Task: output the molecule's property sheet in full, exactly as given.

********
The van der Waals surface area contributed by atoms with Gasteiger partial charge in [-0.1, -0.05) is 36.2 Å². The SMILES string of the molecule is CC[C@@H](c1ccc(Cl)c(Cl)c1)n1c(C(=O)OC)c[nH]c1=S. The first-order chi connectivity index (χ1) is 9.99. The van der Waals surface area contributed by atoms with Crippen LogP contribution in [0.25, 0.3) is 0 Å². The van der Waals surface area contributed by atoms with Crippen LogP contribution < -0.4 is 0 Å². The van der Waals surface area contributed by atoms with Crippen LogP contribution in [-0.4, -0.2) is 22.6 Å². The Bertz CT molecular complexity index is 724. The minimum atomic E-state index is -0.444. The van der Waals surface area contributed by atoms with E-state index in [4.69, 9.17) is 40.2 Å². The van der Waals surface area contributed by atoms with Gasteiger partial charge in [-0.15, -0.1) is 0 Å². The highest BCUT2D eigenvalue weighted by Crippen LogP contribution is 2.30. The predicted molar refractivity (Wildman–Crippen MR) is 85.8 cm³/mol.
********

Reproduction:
The van der Waals surface area contributed by atoms with Gasteiger partial charge in [-0.1, -0.05) is 36.2 Å². The SMILES string of the molecule is CC[C@@H](c1ccc(Cl)c(Cl)c1)n1c(C(=O)OC)c[nH]c1=S. The first-order chi connectivity index (χ1) is 9.99. The van der Waals surface area contributed by atoms with Crippen LogP contribution in [0.25, 0.3) is 0 Å². The van der Waals surface area contributed by atoms with Crippen LogP contribution < -0.4 is 0 Å². The van der Waals surface area contributed by atoms with Crippen LogP contribution in [-0.4, -0.2) is 22.6 Å². The Bertz CT molecular complexity index is 724. The minimum atomic E-state index is -0.444. The van der Waals surface area contributed by atoms with E-state index in [4.69, 9.17) is 40.2 Å². The van der Waals surface area contributed by atoms with Gasteiger partial charge in [-0.15, -0.1) is 0 Å². The highest BCUT2D eigenvalue weighted by Crippen LogP contribution is 2.30. The predicted molar refractivity (Wildman–Crippen MR) is 85.8 cm³/mol.